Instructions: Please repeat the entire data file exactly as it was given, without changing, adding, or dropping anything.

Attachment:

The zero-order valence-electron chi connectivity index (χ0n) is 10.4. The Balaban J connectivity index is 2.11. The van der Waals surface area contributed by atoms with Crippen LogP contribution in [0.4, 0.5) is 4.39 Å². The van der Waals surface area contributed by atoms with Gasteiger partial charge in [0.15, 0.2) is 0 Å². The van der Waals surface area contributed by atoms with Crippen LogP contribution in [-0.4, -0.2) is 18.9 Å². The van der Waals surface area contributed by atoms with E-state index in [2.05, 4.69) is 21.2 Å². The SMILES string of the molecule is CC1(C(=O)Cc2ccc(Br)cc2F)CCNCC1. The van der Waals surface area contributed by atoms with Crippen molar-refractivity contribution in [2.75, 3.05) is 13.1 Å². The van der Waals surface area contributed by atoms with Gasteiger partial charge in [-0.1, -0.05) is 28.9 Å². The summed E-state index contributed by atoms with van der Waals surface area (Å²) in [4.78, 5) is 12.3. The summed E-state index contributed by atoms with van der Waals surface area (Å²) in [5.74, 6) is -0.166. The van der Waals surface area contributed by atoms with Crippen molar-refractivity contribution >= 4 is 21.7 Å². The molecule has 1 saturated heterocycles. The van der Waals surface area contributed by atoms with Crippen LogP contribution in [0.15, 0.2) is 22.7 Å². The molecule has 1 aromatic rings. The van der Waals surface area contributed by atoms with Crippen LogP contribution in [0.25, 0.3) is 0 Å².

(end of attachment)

The zero-order valence-electron chi connectivity index (χ0n) is 10.4. The Balaban J connectivity index is 2.11. The van der Waals surface area contributed by atoms with Crippen LogP contribution in [0.4, 0.5) is 4.39 Å². The van der Waals surface area contributed by atoms with Gasteiger partial charge in [0.15, 0.2) is 0 Å². The van der Waals surface area contributed by atoms with Crippen LogP contribution in [-0.4, -0.2) is 18.9 Å². The van der Waals surface area contributed by atoms with E-state index in [2.05, 4.69) is 21.2 Å². The SMILES string of the molecule is CC1(C(=O)Cc2ccc(Br)cc2F)CCNCC1. The van der Waals surface area contributed by atoms with Crippen molar-refractivity contribution in [2.75, 3.05) is 13.1 Å². The van der Waals surface area contributed by atoms with Gasteiger partial charge in [-0.1, -0.05) is 28.9 Å². The summed E-state index contributed by atoms with van der Waals surface area (Å²) in [4.78, 5) is 12.3. The summed E-state index contributed by atoms with van der Waals surface area (Å²) in [5.74, 6) is -0.166. The van der Waals surface area contributed by atoms with Crippen molar-refractivity contribution >= 4 is 21.7 Å². The molecule has 1 saturated heterocycles. The van der Waals surface area contributed by atoms with Crippen LogP contribution in [0.15, 0.2) is 22.7 Å². The molecule has 1 aromatic rings. The van der Waals surface area contributed by atoms with Crippen LogP contribution in [0.25, 0.3) is 0 Å².